Remembering T-Bone: Beloved ‘baseball lifer,’ who discovered Cal Ripken

PORT ST. LUCIE — In 2007, at Roger Dean Stadium in Jupiter, Fla., agent Tom O’Connell — still relatively unproven in the industry — sat behind home plate as the Class A Palm Beach Cardinals took on the Jupiter Hammerheads. He was there to monitor a player who, it turned out, never made it big.

“A young right-hander named Luke Gregerson struck out the side on 11 pitches,” O’Connell recalled on Thursday. “I was sitting with Tommy Giordano. As he was packing up, (Giordano) said, ‘O’Connell, i don’t know who you are here to see, but you’d better sign that guy right there. He’s going to be a big-leaguer. Good luck.’”

O’Connell still represents Gregerson, now back with the Cardinals following a circuitous journey, and the reliever has earned over $30 million in an impressive career. Count O’Connell among the thousands — no exaggeration there — who benefited from knowing Giordano, one of the game’s legendary talent evaluators.

Giordano, better known as “T-Bone,” died Thursday at age 93. He went into hospice care last week following a series of infections. To say that he will be missed does not do justice to the massive sadness that emerged upon the news breaking.

“Tom Giordano defined the term ‘baseball lifer,’” the Braves, Giordano’s employer until his passing, wrote in a statement. “…Tom’s baseball pedigree was unmatched, and helped make him the longest active scout in the sport last season.”

Giordano, born in Newark, played his first season of minor-league ball in 1948 for the York White Roses, a B-league affiliate (that was a classification then) for the Pirates. He played one season of big-league ball, getting in 11 games and tallying seven hits, including two home runs, for the Philadelphia Athletics — for those keeping score at home, that’s before the A’s moved to Kansas City and then Oakland.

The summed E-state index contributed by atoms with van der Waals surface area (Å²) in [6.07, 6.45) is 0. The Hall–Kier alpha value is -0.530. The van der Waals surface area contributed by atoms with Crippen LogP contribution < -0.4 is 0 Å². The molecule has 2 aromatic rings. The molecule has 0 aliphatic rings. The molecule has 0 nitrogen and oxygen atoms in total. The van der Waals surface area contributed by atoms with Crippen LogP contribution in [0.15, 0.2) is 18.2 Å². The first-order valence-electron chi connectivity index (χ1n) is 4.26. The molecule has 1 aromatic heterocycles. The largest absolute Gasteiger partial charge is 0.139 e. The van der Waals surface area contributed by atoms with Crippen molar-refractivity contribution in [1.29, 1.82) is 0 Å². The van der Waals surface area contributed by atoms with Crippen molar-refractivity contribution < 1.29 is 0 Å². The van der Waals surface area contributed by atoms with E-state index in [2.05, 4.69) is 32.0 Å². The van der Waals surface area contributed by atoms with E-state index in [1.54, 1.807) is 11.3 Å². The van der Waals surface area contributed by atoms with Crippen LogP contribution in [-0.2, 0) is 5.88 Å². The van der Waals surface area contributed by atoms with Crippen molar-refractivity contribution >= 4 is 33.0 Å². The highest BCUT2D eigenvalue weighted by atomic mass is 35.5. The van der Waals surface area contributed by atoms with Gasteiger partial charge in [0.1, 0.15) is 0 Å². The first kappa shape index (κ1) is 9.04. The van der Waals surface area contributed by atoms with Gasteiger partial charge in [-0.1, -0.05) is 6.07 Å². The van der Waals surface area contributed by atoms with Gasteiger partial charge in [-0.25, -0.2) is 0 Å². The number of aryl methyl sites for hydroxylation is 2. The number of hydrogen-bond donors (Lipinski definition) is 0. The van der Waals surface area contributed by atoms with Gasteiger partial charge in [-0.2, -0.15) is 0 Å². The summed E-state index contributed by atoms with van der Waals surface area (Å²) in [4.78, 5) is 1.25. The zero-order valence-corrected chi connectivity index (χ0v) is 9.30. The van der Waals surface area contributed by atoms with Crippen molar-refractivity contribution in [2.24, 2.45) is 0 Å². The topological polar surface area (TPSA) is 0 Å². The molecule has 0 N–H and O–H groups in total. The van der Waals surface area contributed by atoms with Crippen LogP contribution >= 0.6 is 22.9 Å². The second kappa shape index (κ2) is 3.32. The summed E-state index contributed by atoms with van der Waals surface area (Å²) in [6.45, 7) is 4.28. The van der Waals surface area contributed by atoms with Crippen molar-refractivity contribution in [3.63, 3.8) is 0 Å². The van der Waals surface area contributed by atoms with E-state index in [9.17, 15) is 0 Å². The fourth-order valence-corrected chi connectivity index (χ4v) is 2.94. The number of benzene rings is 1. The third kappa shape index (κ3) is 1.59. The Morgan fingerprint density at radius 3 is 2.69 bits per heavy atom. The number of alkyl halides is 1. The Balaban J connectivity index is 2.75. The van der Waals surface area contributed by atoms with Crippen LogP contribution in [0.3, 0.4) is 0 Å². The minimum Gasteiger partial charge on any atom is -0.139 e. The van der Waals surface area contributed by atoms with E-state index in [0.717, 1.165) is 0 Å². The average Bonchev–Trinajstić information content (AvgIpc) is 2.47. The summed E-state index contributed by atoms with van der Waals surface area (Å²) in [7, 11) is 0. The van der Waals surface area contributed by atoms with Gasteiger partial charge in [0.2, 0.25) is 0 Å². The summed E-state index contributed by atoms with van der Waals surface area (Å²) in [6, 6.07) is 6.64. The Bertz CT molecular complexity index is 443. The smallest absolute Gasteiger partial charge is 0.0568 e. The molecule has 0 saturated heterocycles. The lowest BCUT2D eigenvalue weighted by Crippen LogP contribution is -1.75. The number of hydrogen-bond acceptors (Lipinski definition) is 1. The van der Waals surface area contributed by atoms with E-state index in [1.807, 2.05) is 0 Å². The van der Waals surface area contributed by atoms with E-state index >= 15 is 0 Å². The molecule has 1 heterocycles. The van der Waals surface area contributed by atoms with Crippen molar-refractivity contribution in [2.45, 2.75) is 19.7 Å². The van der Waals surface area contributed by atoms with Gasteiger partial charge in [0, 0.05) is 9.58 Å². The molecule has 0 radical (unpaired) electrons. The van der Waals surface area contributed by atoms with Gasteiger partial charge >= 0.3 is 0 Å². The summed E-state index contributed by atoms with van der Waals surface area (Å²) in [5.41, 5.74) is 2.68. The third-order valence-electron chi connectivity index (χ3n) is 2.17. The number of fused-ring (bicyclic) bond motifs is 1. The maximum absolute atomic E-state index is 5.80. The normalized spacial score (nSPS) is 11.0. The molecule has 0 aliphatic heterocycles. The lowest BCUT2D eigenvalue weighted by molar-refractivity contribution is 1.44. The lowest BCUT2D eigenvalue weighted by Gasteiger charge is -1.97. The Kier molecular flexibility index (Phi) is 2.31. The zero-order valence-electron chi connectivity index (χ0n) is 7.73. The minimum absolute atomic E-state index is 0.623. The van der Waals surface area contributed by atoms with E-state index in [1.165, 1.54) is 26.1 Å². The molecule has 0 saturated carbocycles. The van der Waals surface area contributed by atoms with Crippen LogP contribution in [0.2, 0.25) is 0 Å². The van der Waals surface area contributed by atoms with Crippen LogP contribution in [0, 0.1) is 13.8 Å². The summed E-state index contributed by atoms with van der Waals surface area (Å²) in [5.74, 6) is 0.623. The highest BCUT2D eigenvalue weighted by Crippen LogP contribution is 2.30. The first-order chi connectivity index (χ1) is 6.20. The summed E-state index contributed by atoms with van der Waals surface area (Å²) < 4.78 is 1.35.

He managed five seasons (1956-59 and 1969) in minor-league ball, but he’ll be best remembered for two attributes beyond his playing and managing. The first was his scouting acumen. While with the Orioles, he helped discover Cal Ripken Jr. While with the Indians, he helped evaluate Manny Ramirez.

The second was his personality, ever outgoing and welcoming, which made him one of the game’s finest ambassadors. In his final years, he toggled primarily between Yankee Stadium and the Rays’ Tropicana Field, as he had homes on Long Island and in Florida. He loved chatting people up in the press boxes.

As Rays senior director of communications Dave Haller tweeted on Thursday, Giordano was “a wonderfully kind man with a contagious smile and the best handshake I’ve ever encountered. Everyone who knew T-Bone was better for it.”

Count me along the everyone. He would always greet me with a “Davidoff!” — or sometimes he would get confused, as do many, and call me “David” — and tell me how much he enjoyed reading my work. But my favorite T-Bone memory occurred at the 2017 New York scouts dinner in Great Neck, when he saw me in January after a few months away from the ballparks..

“You’ve put on some weight!” T-Bone declared.

I laughed. “That’s why you’re the best scout, T-Bone!” I responded. He was right, after all. I had gained weight.

We’re all going to laugh less without T-Bone, one of the finest men the game has ever known. May he rest in peace.

— This week’s Pop Quiz question came from From Nick Sebastian of Emeryville, California: What future Hall of Famer gets mentioned in the song “Bloody Mary” from the legendary musical “South Pacific”?

— Last season, I wrote a column about Aaron Boone (and Joe Girardi) in which I cited a study by Baseball Prospectus writer Russell Carleton. Well, a couple of weeks ago, the Mets hired Carleton in their continuing efforts to bolster their analytics group. And just last week, as coincidence would have it, I finished Carleton’s book, “The Shift.” I highly recommend it, and as a bonus, now you can read it and monitor whether the Mets violate any of his statistically-backed assertions.

— The Pop Quiz answer is Joe DiMaggio. If you have a tidbit that connects baseball with popular culture, please send it to me at [email protected]

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